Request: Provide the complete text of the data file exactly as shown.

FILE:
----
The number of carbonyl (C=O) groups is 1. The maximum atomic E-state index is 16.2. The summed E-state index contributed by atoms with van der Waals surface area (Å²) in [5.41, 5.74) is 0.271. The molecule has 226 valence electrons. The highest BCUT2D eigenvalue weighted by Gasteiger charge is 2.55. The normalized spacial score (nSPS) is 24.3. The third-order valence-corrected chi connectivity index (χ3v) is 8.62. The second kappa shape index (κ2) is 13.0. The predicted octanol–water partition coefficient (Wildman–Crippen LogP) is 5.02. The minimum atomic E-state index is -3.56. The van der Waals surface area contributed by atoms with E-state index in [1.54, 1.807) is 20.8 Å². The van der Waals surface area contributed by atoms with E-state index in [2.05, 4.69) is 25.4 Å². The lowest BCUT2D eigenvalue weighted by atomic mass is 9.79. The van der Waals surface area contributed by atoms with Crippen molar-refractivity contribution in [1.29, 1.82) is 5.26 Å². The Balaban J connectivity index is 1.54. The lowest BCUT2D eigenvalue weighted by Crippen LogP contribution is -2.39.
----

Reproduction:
The number of carbonyl (C=O) groups is 1. The maximum atomic E-state index is 16.2. The summed E-state index contributed by atoms with van der Waals surface area (Å²) in [5.41, 5.74) is 0.271. The molecule has 226 valence electrons. The highest BCUT2D eigenvalue weighted by Gasteiger charge is 2.55. The normalized spacial score (nSPS) is 24.3. The third-order valence-corrected chi connectivity index (χ3v) is 8.62. The second kappa shape index (κ2) is 13.0. The predicted octanol–water partition coefficient (Wildman–Crippen LogP) is 5.02. The minimum atomic E-state index is -3.56. The van der Waals surface area contributed by atoms with E-state index in [1.54, 1.807) is 20.8 Å². The van der Waals surface area contributed by atoms with E-state index in [2.05, 4.69) is 25.4 Å². The lowest BCUT2D eigenvalue weighted by atomic mass is 9.79. The van der Waals surface area contributed by atoms with Crippen molar-refractivity contribution in [1.29, 1.82) is 5.26 Å². The Balaban J connectivity index is 1.54. The lowest BCUT2D eigenvalue weighted by Crippen LogP contribution is -2.39.